Saving the best for last, Kodak D96 is the dedicated developer for Double-X. If you want to see Double-X’potentialotental, the n D96 is the perfect combination. The one thing I did notice is that the listed 6.5 minutes tend to over-develop the negatives, but the straight six-minute time does a better job and makes the negatives far easier to scan. You get excellent edge sharpness with a finer grain without losing the structure. But the real power is in the contrast and tonal range, which gives you that wide latitude that you would expect from a motion picture film. You do have both a stock and 1+1 dilution listed; the only difference I’ve seen is that the 1+1 will lower the contrast, so when shooting in high-contrast conditions, a 1+1 will give better results than the stock dilution. But for 90% of your shooting/developing, the stock dilution will deliver superb results.

Gooderham Building
Hasselblad 500c – Carl Zeiss Planar 80mm 1:2.8 – Cinestill BwXX @ ASA-200 – FPP D96 (Stock) 6:00 @ 20C
Hamilton - March 2023
Nikon FE2 – AI Nikkor 24mm 1:2.8 (Yellow-12) – Eastman Double-X 5222 @ ASA-250 – FPP D96 (Stock) 6:00 @ 20C
HMCS Burlington
Minolta Maxxum 9 – Minolta Maxxum AF 28-135mm 1:4-4.5 – Eastman Double-X 5222 @ ASA-200 – FPP D96 (Stock) 6:00 @ 20C
The Old Line
Nikon F5 – AF-S Nikkor 28-70mm 1:2.8D – Eastman Double-X 5222 @ ASA-200 – FPP D96 (Stock) 6:00 @ 20C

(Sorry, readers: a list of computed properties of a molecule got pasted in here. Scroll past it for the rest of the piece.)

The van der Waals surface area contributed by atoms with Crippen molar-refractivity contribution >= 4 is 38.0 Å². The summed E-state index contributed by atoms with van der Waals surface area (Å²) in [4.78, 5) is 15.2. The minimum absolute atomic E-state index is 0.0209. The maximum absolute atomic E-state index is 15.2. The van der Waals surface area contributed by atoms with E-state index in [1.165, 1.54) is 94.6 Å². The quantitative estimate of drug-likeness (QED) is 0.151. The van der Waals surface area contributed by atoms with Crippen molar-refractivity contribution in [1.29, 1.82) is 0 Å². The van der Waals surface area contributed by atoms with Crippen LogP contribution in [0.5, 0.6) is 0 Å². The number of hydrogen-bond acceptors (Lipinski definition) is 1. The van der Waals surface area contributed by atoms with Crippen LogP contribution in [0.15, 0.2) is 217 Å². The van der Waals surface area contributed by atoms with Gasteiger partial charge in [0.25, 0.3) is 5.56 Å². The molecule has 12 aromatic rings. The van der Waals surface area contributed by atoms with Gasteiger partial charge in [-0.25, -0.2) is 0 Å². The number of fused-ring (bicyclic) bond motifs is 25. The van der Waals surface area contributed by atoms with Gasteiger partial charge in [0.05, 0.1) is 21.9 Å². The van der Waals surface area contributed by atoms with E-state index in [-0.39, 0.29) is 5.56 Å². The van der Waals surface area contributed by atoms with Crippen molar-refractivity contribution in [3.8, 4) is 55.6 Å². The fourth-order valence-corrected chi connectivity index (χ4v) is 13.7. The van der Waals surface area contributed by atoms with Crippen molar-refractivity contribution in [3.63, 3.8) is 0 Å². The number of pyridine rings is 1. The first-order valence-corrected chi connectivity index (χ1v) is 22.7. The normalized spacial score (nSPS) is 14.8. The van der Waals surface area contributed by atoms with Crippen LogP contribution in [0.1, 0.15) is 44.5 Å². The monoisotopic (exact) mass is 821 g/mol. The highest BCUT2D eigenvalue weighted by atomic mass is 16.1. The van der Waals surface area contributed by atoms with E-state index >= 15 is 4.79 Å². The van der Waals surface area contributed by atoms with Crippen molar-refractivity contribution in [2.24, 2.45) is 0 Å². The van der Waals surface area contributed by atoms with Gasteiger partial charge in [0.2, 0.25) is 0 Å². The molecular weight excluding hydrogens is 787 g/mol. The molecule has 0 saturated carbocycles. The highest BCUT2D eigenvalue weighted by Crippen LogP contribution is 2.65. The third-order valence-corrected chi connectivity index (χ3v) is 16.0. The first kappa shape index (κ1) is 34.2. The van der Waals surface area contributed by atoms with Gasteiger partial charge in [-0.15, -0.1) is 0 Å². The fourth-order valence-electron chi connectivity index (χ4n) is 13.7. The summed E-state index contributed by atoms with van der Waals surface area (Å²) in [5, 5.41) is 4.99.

Final Thoughts
These days the term “Cinematic” is throw around a lot for photography, while I tend to shy away from these buzz words, if you’re looking to make your images cinematic, then shooting motion picture film is a great place to start. While originally difficult to source, Double-X is readily available from multiple sources including the Film Photography Project, CineStill, Flic Film Atlanta Film Co, and many other smaller respoolers. Plus with the FPP and CineStill producing D96 it also makes it easier to use the dedicated developer for the best results. But there are a tonne of other excellent choices to develop Double-X, one of my favourites is ZoneImaging 510-Pyro and Adox FX-39 II. And I have even seen some incredible results shooting Double-X at ASA-1600 and developing in Ilford RT and D96! The one problem that I have found with Double-X is that when I have developed the film it seriously cups, in both 35mm and 120 formats. I’ve been precise with my temperature control, but no matter what I do, it still cups. Which when scanning with a flatbed can be difficult and some dedicated film scanners struggle with grabbing the motion picture style sprockets. Thankfully with some back rolling and patience the cupping can be mitigated enough to allow for scanning. You can also under-expose the film and develop with Diafine for some amazing work when working indoors. And now that you can get the stock in both 35mm and 120, it makes it a delightful daily driver film when testing cameras or travel.

Further Reading
Don’t just take my view on Eastman Double-X, check out these other reviews.
Japan Camera Hunter – Film Review: Kodak Double-X
Casual Photophile – Eastman Double-X (5222) – A Cinematic Black and White Film
Emulsive – Film Stock Review: Kodak Eastman Double-X (5222) 35mm Format
Mr Leica – Eastman Kodak Double-X 5222 Review
Rozelle Darkroom – Film Opinion: Eastman Kodak Double-X Negative Film
Kashphoto – Rare Film Post: Kodak Double-X Film Review
Blue Moon Camera & Machine – Film Friday: CineStill BwXX